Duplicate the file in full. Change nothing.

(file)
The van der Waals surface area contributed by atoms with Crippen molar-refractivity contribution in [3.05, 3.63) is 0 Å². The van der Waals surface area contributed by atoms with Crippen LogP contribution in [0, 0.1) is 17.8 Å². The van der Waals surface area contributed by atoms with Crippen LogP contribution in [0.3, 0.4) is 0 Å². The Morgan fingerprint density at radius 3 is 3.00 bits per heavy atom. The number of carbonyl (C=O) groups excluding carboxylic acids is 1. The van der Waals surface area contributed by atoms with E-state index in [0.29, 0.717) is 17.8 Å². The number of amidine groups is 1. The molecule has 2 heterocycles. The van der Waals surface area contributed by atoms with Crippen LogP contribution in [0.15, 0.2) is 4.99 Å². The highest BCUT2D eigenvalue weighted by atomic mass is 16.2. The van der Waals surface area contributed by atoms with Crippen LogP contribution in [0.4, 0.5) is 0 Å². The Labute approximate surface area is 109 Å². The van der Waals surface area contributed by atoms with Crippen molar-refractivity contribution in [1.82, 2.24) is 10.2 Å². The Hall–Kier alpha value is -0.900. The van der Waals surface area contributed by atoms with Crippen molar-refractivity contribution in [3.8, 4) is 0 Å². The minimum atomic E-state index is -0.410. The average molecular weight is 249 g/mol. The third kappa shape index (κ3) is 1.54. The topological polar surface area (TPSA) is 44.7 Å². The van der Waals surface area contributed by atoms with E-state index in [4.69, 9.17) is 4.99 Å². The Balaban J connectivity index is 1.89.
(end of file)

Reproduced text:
The van der Waals surface area contributed by atoms with Crippen molar-refractivity contribution in [3.05, 3.63) is 0 Å². The van der Waals surface area contributed by atoms with Crippen LogP contribution in [0, 0.1) is 17.8 Å². The van der Waals surface area contributed by atoms with Crippen LogP contribution in [0.3, 0.4) is 0 Å². The Morgan fingerprint density at radius 3 is 3.00 bits per heavy atom. The number of carbonyl (C=O) groups excluding carboxylic acids is 1. The van der Waals surface area contributed by atoms with E-state index in [0.29, 0.717) is 17.8 Å². The number of amidine groups is 1. The molecule has 2 heterocycles. The van der Waals surface area contributed by atoms with Crippen LogP contribution in [0.15, 0.2) is 4.99 Å². The highest BCUT2D eigenvalue weighted by atomic mass is 16.2. The van der Waals surface area contributed by atoms with Crippen LogP contribution in [0.4, 0.5) is 0 Å². The Labute approximate surface area is 109 Å². The van der Waals surface area contributed by atoms with Crippen molar-refractivity contribution in [1.82, 2.24) is 10.2 Å². The Hall–Kier alpha value is -0.900. The van der Waals surface area contributed by atoms with Crippen molar-refractivity contribution in [3.8, 4) is 0 Å². The minimum atomic E-state index is -0.410. The average molecular weight is 249 g/mol. The third kappa shape index (κ3) is 1.54. The topological polar surface area (TPSA) is 44.7 Å². The van der Waals surface area contributed by atoms with E-state index in [4.69, 9.17) is 4.99 Å². The Balaban J connectivity index is 1.89.